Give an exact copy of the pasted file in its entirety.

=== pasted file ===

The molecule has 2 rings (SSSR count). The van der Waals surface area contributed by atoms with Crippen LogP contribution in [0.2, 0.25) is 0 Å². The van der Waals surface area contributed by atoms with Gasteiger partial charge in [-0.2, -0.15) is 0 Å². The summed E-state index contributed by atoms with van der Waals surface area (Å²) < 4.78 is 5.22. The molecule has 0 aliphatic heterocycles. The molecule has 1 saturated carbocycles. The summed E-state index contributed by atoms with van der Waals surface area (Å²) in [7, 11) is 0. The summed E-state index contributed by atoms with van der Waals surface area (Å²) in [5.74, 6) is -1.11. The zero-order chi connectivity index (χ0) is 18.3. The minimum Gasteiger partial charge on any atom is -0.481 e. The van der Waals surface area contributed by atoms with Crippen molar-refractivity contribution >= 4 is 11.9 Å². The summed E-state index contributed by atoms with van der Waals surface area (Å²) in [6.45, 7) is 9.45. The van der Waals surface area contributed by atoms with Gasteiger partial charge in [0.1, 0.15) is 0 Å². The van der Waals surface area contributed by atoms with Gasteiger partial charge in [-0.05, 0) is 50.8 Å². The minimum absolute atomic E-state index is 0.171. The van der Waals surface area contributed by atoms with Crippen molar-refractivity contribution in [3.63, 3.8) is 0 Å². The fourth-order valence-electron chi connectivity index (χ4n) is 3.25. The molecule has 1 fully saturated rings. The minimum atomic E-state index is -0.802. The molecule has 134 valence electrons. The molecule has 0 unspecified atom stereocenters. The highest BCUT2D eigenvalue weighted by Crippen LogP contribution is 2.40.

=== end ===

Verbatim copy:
The molecule has 2 rings (SSSR count). The van der Waals surface area contributed by atoms with Crippen LogP contribution in [0.2, 0.25) is 0 Å². The van der Waals surface area contributed by atoms with Gasteiger partial charge in [-0.2, -0.15) is 0 Å². The summed E-state index contributed by atoms with van der Waals surface area (Å²) < 4.78 is 5.22. The molecule has 0 aliphatic heterocycles. The molecule has 1 saturated carbocycles. The summed E-state index contributed by atoms with van der Waals surface area (Å²) in [7, 11) is 0. The summed E-state index contributed by atoms with van der Waals surface area (Å²) in [5.74, 6) is -1.11. The zero-order chi connectivity index (χ0) is 18.3. The minimum Gasteiger partial charge on any atom is -0.481 e. The van der Waals surface area contributed by atoms with Crippen molar-refractivity contribution >= 4 is 11.9 Å². The summed E-state index contributed by atoms with van der Waals surface area (Å²) in [6.45, 7) is 9.45. The van der Waals surface area contributed by atoms with Gasteiger partial charge in [0.1, 0.15) is 0 Å². The van der Waals surface area contributed by atoms with Gasteiger partial charge in [-0.05, 0) is 50.8 Å². The minimum absolute atomic E-state index is 0.171. The van der Waals surface area contributed by atoms with Crippen molar-refractivity contribution in [3.63, 3.8) is 0 Å². The fourth-order valence-electron chi connectivity index (χ4n) is 3.25. The molecule has 1 fully saturated rings. The minimum atomic E-state index is -0.802. The molecule has 134 valence electrons. The molecule has 0 unspecified atom stereocenters. The highest BCUT2D eigenvalue weighted by Crippen LogP contribution is 2.40.